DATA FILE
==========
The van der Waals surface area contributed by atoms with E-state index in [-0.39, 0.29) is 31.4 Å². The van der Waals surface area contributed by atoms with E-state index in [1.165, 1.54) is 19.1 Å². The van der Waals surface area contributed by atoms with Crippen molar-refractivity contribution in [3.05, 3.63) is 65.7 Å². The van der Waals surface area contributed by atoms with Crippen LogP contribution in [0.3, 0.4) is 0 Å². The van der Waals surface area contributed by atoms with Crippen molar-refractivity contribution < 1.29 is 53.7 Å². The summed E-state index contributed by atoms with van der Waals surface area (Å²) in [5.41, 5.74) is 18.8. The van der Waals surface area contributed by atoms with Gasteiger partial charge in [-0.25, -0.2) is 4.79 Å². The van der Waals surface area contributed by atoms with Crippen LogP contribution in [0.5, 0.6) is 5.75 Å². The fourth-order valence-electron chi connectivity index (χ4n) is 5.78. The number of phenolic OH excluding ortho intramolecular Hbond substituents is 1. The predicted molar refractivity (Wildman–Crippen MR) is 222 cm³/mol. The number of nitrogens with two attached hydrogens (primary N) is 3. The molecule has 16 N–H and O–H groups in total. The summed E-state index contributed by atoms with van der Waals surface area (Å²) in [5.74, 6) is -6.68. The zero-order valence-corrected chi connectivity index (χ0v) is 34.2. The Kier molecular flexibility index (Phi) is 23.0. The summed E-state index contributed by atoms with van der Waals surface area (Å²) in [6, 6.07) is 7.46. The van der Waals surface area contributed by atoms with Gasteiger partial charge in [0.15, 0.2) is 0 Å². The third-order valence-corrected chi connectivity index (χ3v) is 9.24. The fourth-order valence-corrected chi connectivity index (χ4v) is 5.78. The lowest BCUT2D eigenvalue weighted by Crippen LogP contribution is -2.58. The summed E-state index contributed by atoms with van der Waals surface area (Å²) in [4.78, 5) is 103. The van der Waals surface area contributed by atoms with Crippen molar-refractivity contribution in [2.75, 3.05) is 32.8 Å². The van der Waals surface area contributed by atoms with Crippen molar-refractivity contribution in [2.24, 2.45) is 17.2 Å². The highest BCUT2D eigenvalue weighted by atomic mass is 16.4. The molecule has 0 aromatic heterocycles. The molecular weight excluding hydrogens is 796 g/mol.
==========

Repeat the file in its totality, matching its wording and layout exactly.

The van der Waals surface area contributed by atoms with E-state index in [-0.39, 0.29) is 31.4 Å². The van der Waals surface area contributed by atoms with E-state index in [1.165, 1.54) is 19.1 Å². The van der Waals surface area contributed by atoms with Crippen molar-refractivity contribution in [3.05, 3.63) is 65.7 Å². The van der Waals surface area contributed by atoms with Crippen LogP contribution in [0.3, 0.4) is 0 Å². The van der Waals surface area contributed by atoms with Crippen molar-refractivity contribution < 1.29 is 53.7 Å². The summed E-state index contributed by atoms with van der Waals surface area (Å²) in [5.41, 5.74) is 18.8. The van der Waals surface area contributed by atoms with Gasteiger partial charge in [-0.25, -0.2) is 4.79 Å². The van der Waals surface area contributed by atoms with Crippen LogP contribution in [0.5, 0.6) is 5.75 Å². The fourth-order valence-electron chi connectivity index (χ4n) is 5.78. The number of phenolic OH excluding ortho intramolecular Hbond substituents is 1. The predicted molar refractivity (Wildman–Crippen MR) is 222 cm³/mol. The number of nitrogens with two attached hydrogens (primary N) is 3. The molecule has 16 N–H and O–H groups in total. The summed E-state index contributed by atoms with van der Waals surface area (Å²) in [5.74, 6) is -6.68. The zero-order valence-corrected chi connectivity index (χ0v) is 34.2. The Kier molecular flexibility index (Phi) is 23.0. The summed E-state index contributed by atoms with van der Waals surface area (Å²) in [6, 6.07) is 7.46. The van der Waals surface area contributed by atoms with Gasteiger partial charge in [0.15, 0.2) is 0 Å². The third-order valence-corrected chi connectivity index (χ3v) is 9.24. The fourth-order valence-corrected chi connectivity index (χ4v) is 5.78. The lowest BCUT2D eigenvalue weighted by Crippen LogP contribution is -2.58. The summed E-state index contributed by atoms with van der Waals surface area (Å²) in [4.78, 5) is 103. The van der Waals surface area contributed by atoms with Crippen molar-refractivity contribution in [2.75, 3.05) is 32.8 Å². The van der Waals surface area contributed by atoms with Crippen molar-refractivity contribution in [2.24, 2.45) is 17.2 Å². The highest BCUT2D eigenvalue weighted by atomic mass is 16.4. The molecule has 0 aromatic heterocycles. The molecular weight excluding hydrogens is 796 g/mol.